CHSRA Announces Several New Hires

Aug 27th, 2012 | Posted by

One of the common criticisms made of the California High Speed Rail Authority has been that they’ve not filled numerous open positions. This was always an unfair criticism, given that the CHSRA’s never had the kind of budget certainty anyone needs to go out and make good hires to fill these positions. Until the State Senate approved the release of voter-approved bond funds to build the initial construction segment of the project, it wasn’t even assured that there would be a California HSR project to manage.

With that hurdle overcome, the CHSRA had the stability and certainty they needed to hire the right people to fill the vacancies. And they appear to have done exactly that. The new hires bring a great deal of experience managing transportation projects and working with state and local governments, which will be very important as the project moves to the construction phase.

From the CHSRA’s news release today, here are details of the new hires:

The following are the Authority’s latest appointments to its executive team:

Dennis Trujillo, Chief Deputy Director, has diverse experience in executive positions in state transportation and finance. He was appointed last year as Deputy Secretary of External Affairs at the Business, Transportation and Housing Agency. He has served as Deputy Director of External Affairs for Caltrans and as Deputy Treasurer to California Treasurer Phil Angelides.

Jon Tapping, Risk Manager, most recently was the Project Risk Management Coordinator for the $6.3 billion seismic retrofit of the San Francisco-Oakland Bay Bridge Project (SFOBB). Tapping was hired to independently manage the refinement, implementation, and maintenance of an improved and enhanced SFOBB risk management plan. His transportation program management career spans over 28 years, including management positions in project management, design, maintenance, and mega-project construction.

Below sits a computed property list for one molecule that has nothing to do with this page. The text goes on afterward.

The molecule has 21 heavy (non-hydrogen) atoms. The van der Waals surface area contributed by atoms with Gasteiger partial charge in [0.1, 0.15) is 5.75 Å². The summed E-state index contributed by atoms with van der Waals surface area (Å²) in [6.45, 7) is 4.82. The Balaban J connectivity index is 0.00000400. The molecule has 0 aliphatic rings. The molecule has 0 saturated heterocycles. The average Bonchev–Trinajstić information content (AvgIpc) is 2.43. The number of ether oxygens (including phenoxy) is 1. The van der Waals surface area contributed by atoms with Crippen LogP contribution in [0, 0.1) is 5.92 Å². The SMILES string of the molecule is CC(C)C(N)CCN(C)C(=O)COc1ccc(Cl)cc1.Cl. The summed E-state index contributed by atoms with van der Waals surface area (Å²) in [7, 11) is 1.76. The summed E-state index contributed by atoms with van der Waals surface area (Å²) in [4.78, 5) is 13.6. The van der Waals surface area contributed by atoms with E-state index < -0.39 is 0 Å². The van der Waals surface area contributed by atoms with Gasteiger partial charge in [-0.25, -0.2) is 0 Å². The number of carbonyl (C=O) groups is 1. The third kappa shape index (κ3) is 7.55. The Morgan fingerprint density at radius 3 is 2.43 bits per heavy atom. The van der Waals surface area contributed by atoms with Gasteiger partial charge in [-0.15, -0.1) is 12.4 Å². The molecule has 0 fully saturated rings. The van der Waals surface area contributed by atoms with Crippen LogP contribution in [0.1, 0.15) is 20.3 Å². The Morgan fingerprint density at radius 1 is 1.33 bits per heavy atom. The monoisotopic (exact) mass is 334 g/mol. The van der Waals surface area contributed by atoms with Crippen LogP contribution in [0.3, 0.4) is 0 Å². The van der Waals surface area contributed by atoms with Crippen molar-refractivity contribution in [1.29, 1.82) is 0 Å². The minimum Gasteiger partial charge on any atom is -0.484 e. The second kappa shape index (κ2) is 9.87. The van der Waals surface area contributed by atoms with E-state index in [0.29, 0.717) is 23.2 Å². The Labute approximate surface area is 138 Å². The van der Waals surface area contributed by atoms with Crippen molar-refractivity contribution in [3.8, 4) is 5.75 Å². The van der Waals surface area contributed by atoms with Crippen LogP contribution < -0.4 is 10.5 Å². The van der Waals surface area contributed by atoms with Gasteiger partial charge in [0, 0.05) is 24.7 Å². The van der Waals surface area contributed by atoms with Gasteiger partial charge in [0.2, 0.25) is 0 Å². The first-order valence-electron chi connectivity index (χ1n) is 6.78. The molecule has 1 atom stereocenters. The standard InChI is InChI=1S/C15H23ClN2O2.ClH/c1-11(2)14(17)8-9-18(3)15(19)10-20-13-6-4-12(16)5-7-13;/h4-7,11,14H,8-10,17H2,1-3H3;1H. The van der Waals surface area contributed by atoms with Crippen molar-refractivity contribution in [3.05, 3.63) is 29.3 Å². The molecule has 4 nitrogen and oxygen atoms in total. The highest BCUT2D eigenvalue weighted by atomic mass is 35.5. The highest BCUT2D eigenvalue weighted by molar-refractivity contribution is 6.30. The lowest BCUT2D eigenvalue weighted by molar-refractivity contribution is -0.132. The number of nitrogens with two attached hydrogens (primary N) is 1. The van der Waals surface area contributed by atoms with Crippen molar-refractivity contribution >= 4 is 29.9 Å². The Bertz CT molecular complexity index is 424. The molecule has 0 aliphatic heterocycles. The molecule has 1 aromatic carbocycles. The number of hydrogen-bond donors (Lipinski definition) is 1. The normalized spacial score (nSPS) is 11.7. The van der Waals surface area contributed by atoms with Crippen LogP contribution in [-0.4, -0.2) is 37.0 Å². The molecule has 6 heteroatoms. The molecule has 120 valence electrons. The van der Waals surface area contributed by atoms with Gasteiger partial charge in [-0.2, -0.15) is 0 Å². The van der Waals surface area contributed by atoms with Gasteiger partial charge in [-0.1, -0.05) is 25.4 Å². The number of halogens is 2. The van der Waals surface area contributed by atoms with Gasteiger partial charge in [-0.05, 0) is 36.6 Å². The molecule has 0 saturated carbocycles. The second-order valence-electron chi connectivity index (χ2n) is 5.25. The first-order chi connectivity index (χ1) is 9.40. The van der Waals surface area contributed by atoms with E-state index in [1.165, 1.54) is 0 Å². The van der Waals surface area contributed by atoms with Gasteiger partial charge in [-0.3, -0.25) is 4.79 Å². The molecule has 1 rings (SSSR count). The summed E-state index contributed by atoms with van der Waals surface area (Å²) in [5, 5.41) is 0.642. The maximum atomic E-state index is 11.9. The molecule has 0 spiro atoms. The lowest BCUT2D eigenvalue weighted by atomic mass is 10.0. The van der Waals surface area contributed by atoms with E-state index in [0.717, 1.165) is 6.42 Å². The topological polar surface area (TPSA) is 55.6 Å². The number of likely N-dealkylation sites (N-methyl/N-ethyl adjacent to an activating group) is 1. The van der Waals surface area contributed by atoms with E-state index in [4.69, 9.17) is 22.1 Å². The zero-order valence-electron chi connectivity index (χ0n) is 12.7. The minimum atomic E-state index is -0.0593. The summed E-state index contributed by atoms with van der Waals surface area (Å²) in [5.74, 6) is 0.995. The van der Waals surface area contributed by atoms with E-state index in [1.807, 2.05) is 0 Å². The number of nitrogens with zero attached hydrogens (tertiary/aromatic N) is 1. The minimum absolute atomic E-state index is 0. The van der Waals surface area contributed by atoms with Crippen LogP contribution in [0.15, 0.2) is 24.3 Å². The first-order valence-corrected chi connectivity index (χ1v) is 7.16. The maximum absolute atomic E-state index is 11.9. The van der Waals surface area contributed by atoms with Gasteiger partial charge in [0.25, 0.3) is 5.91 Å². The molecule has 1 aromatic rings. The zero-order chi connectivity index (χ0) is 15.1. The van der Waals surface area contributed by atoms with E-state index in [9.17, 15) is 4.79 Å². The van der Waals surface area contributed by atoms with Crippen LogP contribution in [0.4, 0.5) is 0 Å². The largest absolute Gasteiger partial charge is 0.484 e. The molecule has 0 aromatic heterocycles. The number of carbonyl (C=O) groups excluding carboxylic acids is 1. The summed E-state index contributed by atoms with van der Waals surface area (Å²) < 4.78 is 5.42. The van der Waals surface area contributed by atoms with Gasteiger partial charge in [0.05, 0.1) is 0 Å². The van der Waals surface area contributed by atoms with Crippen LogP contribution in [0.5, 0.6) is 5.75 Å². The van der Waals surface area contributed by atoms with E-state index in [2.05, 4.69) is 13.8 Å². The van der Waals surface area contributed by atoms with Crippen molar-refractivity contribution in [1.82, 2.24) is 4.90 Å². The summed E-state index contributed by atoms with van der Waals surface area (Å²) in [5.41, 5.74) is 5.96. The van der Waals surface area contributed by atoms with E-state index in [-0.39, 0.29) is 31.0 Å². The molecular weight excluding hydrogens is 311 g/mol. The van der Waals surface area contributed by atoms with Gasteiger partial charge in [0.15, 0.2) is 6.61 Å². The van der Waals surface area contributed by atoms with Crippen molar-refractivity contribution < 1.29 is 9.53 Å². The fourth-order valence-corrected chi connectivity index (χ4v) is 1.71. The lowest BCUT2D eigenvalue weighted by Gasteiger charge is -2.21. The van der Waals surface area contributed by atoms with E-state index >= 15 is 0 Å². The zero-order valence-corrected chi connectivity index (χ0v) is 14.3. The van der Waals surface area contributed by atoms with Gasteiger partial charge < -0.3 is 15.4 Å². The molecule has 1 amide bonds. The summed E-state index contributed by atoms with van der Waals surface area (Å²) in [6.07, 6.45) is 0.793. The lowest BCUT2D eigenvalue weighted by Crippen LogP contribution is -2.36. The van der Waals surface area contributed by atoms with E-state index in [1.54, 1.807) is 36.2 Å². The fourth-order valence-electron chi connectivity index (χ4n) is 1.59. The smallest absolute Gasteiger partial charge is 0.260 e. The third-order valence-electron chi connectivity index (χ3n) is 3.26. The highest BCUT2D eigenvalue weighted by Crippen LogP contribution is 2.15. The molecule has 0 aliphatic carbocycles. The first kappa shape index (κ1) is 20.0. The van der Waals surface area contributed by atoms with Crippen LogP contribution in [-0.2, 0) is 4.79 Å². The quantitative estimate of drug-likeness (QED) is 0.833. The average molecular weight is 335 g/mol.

Wendy Boykins, Chief Administrative Officer, started her career as a member of the United States Air Force and later transitioned from a non-profit organization to various state agencies. Her experience in personnel administration and human resources spans over 25 years, and served as Human Resource manager at the Department of General Services.

Karen Greene Ross, Assistant Chief Counsel, has held various management positions in state government. She served as Deputy Secretary for Legislation at the Business, Transportation and Housing Agency, and held legislative policy positions in both the State Senate and Assembly. Greene Ross also previously served as Deputy for Investments for California State Controller Steve Westly, representing him on the Investment Committees of the Boards of the California Public Employees Retirement System and the California Teachers Retirement System.

Melissa White, Chief Deputy, External Affairs, has extensive experience in outreach and public affairs having worked as senior staff in the U.S. Senate and as senior legislative counsel for the National League of Cities. Most recently she was the Federal Affairs Coordinator and Senior Analyst at the Regional Council of Rural Counties in Sacramento. At the RCRC, White advocated for federal issues for the 31 rural counties in California, and was instrumental in building stakeholder coalitions to support county priorities in DC and Sacramento, including successful grassroots and press strategies.